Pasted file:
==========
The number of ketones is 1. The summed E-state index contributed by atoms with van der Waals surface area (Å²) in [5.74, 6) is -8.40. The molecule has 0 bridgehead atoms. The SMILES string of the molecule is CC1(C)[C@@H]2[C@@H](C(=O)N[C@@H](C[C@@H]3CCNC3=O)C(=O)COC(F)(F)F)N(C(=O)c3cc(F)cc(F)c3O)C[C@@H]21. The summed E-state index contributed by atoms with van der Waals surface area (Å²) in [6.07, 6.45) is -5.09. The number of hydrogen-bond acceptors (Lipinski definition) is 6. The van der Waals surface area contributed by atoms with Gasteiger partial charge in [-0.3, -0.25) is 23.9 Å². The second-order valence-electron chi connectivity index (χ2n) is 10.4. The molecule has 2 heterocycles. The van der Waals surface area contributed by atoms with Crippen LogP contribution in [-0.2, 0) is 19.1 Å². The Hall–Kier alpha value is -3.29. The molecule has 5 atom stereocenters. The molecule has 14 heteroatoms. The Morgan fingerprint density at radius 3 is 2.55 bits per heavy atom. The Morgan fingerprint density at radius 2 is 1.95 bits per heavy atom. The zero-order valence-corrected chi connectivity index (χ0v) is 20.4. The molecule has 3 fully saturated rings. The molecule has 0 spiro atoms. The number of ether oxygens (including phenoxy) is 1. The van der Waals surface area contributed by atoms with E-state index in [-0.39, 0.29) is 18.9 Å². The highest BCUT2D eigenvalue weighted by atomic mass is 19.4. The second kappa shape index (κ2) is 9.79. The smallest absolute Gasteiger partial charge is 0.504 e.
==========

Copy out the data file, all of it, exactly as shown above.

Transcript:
The number of ketones is 1. The summed E-state index contributed by atoms with van der Waals surface area (Å²) in [5.74, 6) is -8.40. The molecule has 0 bridgehead atoms. The SMILES string of the molecule is CC1(C)[C@@H]2[C@@H](C(=O)N[C@@H](C[C@@H]3CCNC3=O)C(=O)COC(F)(F)F)N(C(=O)c3cc(F)cc(F)c3O)C[C@@H]21. The summed E-state index contributed by atoms with van der Waals surface area (Å²) in [6.07, 6.45) is -5.09. The number of hydrogen-bond acceptors (Lipinski definition) is 6. The van der Waals surface area contributed by atoms with Gasteiger partial charge in [-0.3, -0.25) is 23.9 Å². The second-order valence-electron chi connectivity index (χ2n) is 10.4. The molecule has 2 heterocycles. The van der Waals surface area contributed by atoms with Crippen LogP contribution in [-0.2, 0) is 19.1 Å². The Hall–Kier alpha value is -3.29. The molecule has 5 atom stereocenters. The molecule has 14 heteroatoms. The Morgan fingerprint density at radius 3 is 2.55 bits per heavy atom. The Morgan fingerprint density at radius 2 is 1.95 bits per heavy atom. The zero-order valence-corrected chi connectivity index (χ0v) is 20.4. The molecule has 3 fully saturated rings. The molecule has 0 spiro atoms. The number of ether oxygens (including phenoxy) is 1. The van der Waals surface area contributed by atoms with E-state index in [-0.39, 0.29) is 18.9 Å². The highest BCUT2D eigenvalue weighted by atomic mass is 19.4. The second kappa shape index (κ2) is 9.79. The smallest absolute Gasteiger partial charge is 0.504 e.